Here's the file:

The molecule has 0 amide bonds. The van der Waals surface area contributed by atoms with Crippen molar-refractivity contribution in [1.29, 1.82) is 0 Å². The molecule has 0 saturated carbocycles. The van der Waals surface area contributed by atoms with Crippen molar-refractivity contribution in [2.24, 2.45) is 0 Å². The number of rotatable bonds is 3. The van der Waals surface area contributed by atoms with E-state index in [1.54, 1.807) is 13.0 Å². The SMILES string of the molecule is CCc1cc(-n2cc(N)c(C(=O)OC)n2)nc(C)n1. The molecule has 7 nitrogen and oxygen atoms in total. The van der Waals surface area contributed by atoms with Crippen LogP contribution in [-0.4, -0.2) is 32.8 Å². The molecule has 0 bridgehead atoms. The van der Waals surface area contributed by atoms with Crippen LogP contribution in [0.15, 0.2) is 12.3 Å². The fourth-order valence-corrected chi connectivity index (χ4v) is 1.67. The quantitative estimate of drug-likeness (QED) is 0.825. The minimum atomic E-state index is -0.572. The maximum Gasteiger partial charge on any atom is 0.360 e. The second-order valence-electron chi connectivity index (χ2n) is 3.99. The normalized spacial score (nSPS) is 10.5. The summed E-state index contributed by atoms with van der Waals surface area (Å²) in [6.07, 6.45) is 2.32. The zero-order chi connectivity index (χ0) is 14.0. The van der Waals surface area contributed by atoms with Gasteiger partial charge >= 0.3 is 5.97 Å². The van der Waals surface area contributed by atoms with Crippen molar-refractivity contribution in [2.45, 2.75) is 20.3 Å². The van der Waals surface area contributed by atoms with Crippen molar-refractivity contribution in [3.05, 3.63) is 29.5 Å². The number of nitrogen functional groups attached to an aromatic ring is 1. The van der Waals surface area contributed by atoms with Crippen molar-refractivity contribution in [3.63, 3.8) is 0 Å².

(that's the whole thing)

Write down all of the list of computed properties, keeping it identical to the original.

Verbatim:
The molecule has 0 amide bonds. The van der Waals surface area contributed by atoms with Crippen molar-refractivity contribution in [1.29, 1.82) is 0 Å². The molecule has 0 saturated carbocycles. The van der Waals surface area contributed by atoms with Crippen molar-refractivity contribution in [2.24, 2.45) is 0 Å². The number of rotatable bonds is 3. The van der Waals surface area contributed by atoms with E-state index in [1.54, 1.807) is 13.0 Å². The SMILES string of the molecule is CCc1cc(-n2cc(N)c(C(=O)OC)n2)nc(C)n1. The molecule has 7 nitrogen and oxygen atoms in total. The van der Waals surface area contributed by atoms with Crippen LogP contribution in [-0.4, -0.2) is 32.8 Å². The molecule has 0 bridgehead atoms. The van der Waals surface area contributed by atoms with Crippen LogP contribution in [0.15, 0.2) is 12.3 Å². The fourth-order valence-corrected chi connectivity index (χ4v) is 1.67. The quantitative estimate of drug-likeness (QED) is 0.825. The minimum atomic E-state index is -0.572. The maximum Gasteiger partial charge on any atom is 0.360 e. The second-order valence-electron chi connectivity index (χ2n) is 3.99. The normalized spacial score (nSPS) is 10.5. The summed E-state index contributed by atoms with van der Waals surface area (Å²) in [6.07, 6.45) is 2.32. The zero-order chi connectivity index (χ0) is 14.0. The van der Waals surface area contributed by atoms with Gasteiger partial charge >= 0.3 is 5.97 Å². The van der Waals surface area contributed by atoms with Crippen molar-refractivity contribution in [2.45, 2.75) is 20.3 Å². The van der Waals surface area contributed by atoms with Crippen molar-refractivity contribution in [3.05, 3.63) is 29.5 Å². The number of nitrogen functional groups attached to an aromatic ring is 1. The van der Waals surface area contributed by atoms with Crippen molar-refractivity contribution in [3.63, 3.8) is 0 Å².